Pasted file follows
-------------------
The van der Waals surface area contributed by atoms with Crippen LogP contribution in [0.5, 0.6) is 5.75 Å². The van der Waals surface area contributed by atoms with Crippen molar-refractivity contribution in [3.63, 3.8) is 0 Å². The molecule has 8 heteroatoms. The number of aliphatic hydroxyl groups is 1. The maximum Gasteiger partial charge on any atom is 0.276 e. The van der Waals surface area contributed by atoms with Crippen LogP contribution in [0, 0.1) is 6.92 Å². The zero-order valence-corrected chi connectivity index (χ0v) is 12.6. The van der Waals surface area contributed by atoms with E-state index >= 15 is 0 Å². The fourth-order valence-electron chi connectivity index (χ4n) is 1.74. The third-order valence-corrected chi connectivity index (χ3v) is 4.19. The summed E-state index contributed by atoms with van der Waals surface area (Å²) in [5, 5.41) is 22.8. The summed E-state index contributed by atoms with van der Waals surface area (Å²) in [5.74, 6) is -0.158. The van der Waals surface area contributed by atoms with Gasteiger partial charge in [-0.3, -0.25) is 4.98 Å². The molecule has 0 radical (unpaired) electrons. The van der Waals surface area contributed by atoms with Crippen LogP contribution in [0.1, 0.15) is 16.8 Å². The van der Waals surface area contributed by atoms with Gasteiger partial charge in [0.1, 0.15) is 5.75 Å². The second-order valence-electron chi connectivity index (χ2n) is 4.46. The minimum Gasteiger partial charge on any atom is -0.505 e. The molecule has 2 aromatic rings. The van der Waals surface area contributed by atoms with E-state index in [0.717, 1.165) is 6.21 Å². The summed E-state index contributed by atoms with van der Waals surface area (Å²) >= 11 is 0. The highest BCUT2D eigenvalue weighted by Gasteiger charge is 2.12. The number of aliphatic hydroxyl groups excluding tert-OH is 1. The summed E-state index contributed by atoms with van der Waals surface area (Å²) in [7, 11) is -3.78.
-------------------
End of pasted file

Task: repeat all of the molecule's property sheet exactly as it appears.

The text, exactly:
The van der Waals surface area contributed by atoms with Crippen LogP contribution in [0.5, 0.6) is 5.75 Å². The van der Waals surface area contributed by atoms with Crippen molar-refractivity contribution in [3.63, 3.8) is 0 Å². The molecule has 8 heteroatoms. The number of aliphatic hydroxyl groups is 1. The maximum Gasteiger partial charge on any atom is 0.276 e. The van der Waals surface area contributed by atoms with Crippen LogP contribution in [0, 0.1) is 6.92 Å². The zero-order valence-corrected chi connectivity index (χ0v) is 12.6. The van der Waals surface area contributed by atoms with E-state index >= 15 is 0 Å². The fourth-order valence-electron chi connectivity index (χ4n) is 1.74. The third-order valence-corrected chi connectivity index (χ3v) is 4.19. The summed E-state index contributed by atoms with van der Waals surface area (Å²) in [5, 5.41) is 22.8. The summed E-state index contributed by atoms with van der Waals surface area (Å²) in [5.74, 6) is -0.158. The van der Waals surface area contributed by atoms with Gasteiger partial charge in [-0.3, -0.25) is 4.98 Å². The molecule has 0 radical (unpaired) electrons. The van der Waals surface area contributed by atoms with Crippen LogP contribution in [0.1, 0.15) is 16.8 Å². The van der Waals surface area contributed by atoms with Gasteiger partial charge in [0.1, 0.15) is 5.75 Å². The second-order valence-electron chi connectivity index (χ2n) is 4.46. The minimum Gasteiger partial charge on any atom is -0.505 e. The molecule has 2 aromatic rings. The van der Waals surface area contributed by atoms with E-state index in [0.717, 1.165) is 6.21 Å². The summed E-state index contributed by atoms with van der Waals surface area (Å²) >= 11 is 0. The highest BCUT2D eigenvalue weighted by Gasteiger charge is 2.12. The number of aliphatic hydroxyl groups excluding tert-OH is 1. The summed E-state index contributed by atoms with van der Waals surface area (Å²) in [7, 11) is -3.78.